# Undo Arduino Encryption With An Oscilloscope

Cryptography ain’t easy. Seemingly small details like how many times a computationally intensive loop runs can give the game away. [Lord Feistel] gives us a demo of how this could work with nothing more than poorly designed code, a resistor, and an oscilloscope.

The hardware side is, as mentioned, really simple. Put a resistor inline with the Arduino and monitor the voltage drop across the resistor with the scope. When the chip is working hard, it consumes more current, and code sections that take longer will show up as longer dips.

On the software end, it’s only a little more complicated.  The RSA encryption scheme involves a lot of exponentiation and modulo-taking. Here, [Lord Feistel] is targeting a naive way of computing the exponents quickly, and demonstrates how you can read the exponent straight out the chip’s power demand.

Implementing this attack against a real-world RSA algorithm, in the context of the Arduino doing other stuff, will be harder. And we don’t know if the algorithm implemented in “standard” Arduino libraries is smarter than this one. (If you know, let us know in the comments.) But still, this is a cool example of just how simple and straightforward it can be to eavesdrop on bad code.

If you only need to bypass encryption instead of breaking it, check out [Lord Feistel]’s other tutorial on power glitching that we featured previously. If you haven’t played around with the hardware side of security, it gets deep pretty quickly, but you can at least dip your toes in the shallow end with what you’ve got in your closet.

# A DIY Proximity Sensor, Using Just Scrap Parts And Software

[mircemk] shows how to create a simple non-contact proximity sensor using little more than an Arduino Nano board, and a convenient software library intended to measure the value of capacitors.

The basic idea is that it’s possible to measure a capacitor’s capacitance using two microcontroller pins and the right software, so by using a few materials to create an open-style capacitor, one can monitor it for changes and detect when anything approaches enough to alter its values past a given threshold, creating a proximity sensor.

The sensor shown here is essentially two plates mounted side-by-side, attached to an Arduino Nano using the Capacitor library which uses just two pins, one digital and one analog.

As configured, [mircemk]’s sensor measures roughly thirty picofarads, and that value decreases when approached by something with a dielectric constant that is different enough from the air surrounding the sensor. The sensor ignores wood and plastic, but an approaching hand is easily detected. The sensor also detects liquid water with similar ease, either in the form of pooled liquid, or filled bottles.

We’ve also seen a spring elegantly used as a hidden touch sensor that works through an enclosure’s wall by using similar principles, so the next time you need a proximity or touch-sensitive sensor in a project, reaching for the junk box might get you where you need to go. Watch [mircemk]’s sensor in action in the video, just below the page break.

# Hosting Your Own PixMob Party Made Easy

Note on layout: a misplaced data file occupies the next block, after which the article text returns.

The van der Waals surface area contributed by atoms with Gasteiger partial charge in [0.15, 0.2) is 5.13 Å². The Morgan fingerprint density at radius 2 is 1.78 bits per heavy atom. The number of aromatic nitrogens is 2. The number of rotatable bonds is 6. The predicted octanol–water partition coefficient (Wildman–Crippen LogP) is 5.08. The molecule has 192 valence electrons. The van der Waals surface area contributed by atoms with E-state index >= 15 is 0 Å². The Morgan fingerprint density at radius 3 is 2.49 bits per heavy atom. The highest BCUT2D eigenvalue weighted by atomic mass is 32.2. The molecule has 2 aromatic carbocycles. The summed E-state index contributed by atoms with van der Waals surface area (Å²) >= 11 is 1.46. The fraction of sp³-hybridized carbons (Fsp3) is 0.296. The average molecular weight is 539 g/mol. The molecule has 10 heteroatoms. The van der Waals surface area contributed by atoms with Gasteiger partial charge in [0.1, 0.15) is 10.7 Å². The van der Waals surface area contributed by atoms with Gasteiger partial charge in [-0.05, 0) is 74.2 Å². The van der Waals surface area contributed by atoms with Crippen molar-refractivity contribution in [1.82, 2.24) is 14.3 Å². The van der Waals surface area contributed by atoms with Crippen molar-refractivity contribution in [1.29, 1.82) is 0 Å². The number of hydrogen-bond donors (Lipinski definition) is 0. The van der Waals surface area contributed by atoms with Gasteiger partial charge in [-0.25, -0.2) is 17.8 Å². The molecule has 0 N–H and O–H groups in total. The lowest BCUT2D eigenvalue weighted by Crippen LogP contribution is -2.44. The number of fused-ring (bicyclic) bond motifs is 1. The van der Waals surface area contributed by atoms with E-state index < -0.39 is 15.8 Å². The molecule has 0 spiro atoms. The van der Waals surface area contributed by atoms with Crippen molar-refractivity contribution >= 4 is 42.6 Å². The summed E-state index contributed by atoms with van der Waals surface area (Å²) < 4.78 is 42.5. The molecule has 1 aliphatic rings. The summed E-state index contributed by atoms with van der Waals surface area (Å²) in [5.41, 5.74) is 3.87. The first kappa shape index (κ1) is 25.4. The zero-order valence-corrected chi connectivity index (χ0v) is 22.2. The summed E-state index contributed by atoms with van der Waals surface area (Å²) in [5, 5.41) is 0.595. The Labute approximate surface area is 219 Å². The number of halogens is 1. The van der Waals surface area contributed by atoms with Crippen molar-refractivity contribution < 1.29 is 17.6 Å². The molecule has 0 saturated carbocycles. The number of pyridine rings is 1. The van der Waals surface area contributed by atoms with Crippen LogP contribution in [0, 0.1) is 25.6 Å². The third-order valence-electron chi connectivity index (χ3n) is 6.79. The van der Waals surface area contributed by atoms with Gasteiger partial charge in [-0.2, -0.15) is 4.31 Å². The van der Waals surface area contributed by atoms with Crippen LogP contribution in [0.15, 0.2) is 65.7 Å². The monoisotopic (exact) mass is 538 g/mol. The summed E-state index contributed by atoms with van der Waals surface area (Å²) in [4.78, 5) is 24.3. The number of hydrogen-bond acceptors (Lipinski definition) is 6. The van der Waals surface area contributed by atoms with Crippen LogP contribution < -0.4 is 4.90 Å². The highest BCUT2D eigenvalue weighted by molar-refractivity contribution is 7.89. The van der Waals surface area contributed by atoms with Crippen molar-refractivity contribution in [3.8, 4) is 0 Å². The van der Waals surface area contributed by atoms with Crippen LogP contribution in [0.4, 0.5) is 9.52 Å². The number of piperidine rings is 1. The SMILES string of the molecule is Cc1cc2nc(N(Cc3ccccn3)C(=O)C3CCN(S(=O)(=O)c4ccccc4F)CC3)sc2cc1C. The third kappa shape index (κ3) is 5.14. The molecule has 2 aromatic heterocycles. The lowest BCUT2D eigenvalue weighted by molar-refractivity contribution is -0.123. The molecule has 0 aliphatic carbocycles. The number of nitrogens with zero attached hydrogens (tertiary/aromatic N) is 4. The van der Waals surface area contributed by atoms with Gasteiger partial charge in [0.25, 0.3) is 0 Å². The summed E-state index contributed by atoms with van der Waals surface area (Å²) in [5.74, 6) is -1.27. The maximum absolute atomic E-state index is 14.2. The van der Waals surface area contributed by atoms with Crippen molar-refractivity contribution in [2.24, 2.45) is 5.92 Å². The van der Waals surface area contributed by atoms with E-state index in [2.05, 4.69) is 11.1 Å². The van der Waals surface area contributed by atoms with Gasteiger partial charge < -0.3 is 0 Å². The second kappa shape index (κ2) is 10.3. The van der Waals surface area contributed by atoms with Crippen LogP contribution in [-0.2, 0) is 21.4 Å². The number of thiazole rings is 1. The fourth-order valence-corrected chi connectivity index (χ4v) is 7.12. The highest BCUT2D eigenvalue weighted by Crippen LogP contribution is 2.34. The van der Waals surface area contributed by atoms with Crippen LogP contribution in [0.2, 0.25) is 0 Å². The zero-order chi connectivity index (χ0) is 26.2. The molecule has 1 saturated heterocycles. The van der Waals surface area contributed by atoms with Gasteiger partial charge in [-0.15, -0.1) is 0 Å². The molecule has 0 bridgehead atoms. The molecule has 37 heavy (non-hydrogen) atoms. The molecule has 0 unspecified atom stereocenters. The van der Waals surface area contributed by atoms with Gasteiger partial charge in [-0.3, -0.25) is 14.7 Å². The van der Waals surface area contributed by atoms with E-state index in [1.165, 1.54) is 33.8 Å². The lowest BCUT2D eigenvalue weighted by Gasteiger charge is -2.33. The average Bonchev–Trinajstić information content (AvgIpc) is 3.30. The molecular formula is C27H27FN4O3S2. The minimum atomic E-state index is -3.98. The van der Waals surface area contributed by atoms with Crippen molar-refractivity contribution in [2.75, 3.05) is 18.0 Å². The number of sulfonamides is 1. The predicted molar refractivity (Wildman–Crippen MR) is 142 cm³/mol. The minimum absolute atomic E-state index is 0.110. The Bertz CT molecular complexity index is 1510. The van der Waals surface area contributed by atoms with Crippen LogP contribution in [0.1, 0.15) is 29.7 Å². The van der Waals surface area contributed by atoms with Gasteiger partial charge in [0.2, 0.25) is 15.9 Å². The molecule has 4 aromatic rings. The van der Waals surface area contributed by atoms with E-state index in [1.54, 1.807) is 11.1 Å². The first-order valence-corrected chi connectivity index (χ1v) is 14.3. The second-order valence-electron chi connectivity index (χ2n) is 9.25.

Over the last few years, it’s been increasingly common for concertgoers to be handed a light-up bracelet from PixMob that synchronizes with the others in the crowd to turn the entire audience into a music visualizer. They’re a clever way of enhancing the concert experience, but unfortunately, they don’t do anything once you leave the show. Or at least, that used to be the case.

We’ve seen efforts to reverse engineer the IR (and occasionally radio) signals that drive these PixMob devices, but since we checked in last it seems like things have gotten a lot easier for the home gamer. [David Pride] has recently posted a brief write-up that shows how quickly and easily it is to get these devices fired up using nothing more exotic than an Arduino, an IR LED, and an audio sensor module.

With the audio sensor module connected to the Arduino’s digital input and the IR LED wired to digital out, all you need to do is flash firmware to the board and start playing some beats. The source code [David] has provided is a a remixed version of what’s previously been published by [Carlos Ganoza], which, in this case, has been tweaked to make the lighting patterns less random.

Presumably, this is to make the devices behave more like they do during an actual concert, but since nobody at Hackaday is cool enough to have seen a live musical performance in the last decade, we’re not really sure. All we can say is that the effect looks pretty sweet in the demo video.

Back in 2019, we saw a teardown of an early PixMob device, and by 2022, the efforts to reverse engineer their IR control protocol were well underway. We’re glad to see things have progressed to the point that you can piece together a transmitter from what’s in the parts bin, as it means at least some of these devices will have a lifespan longer than a single concert.

# Enjoy Totality Every Day With This Personal Eclipse Generator

There have been a couple of high-profile solar eclipses lately, but like us, you probably missed the news of the one that passed over Munich in 2019. And every day since then, in fact, unless you were sitting in a particular spot: the couch of one [Bernd Kraus], who has his very own personal eclipse generator.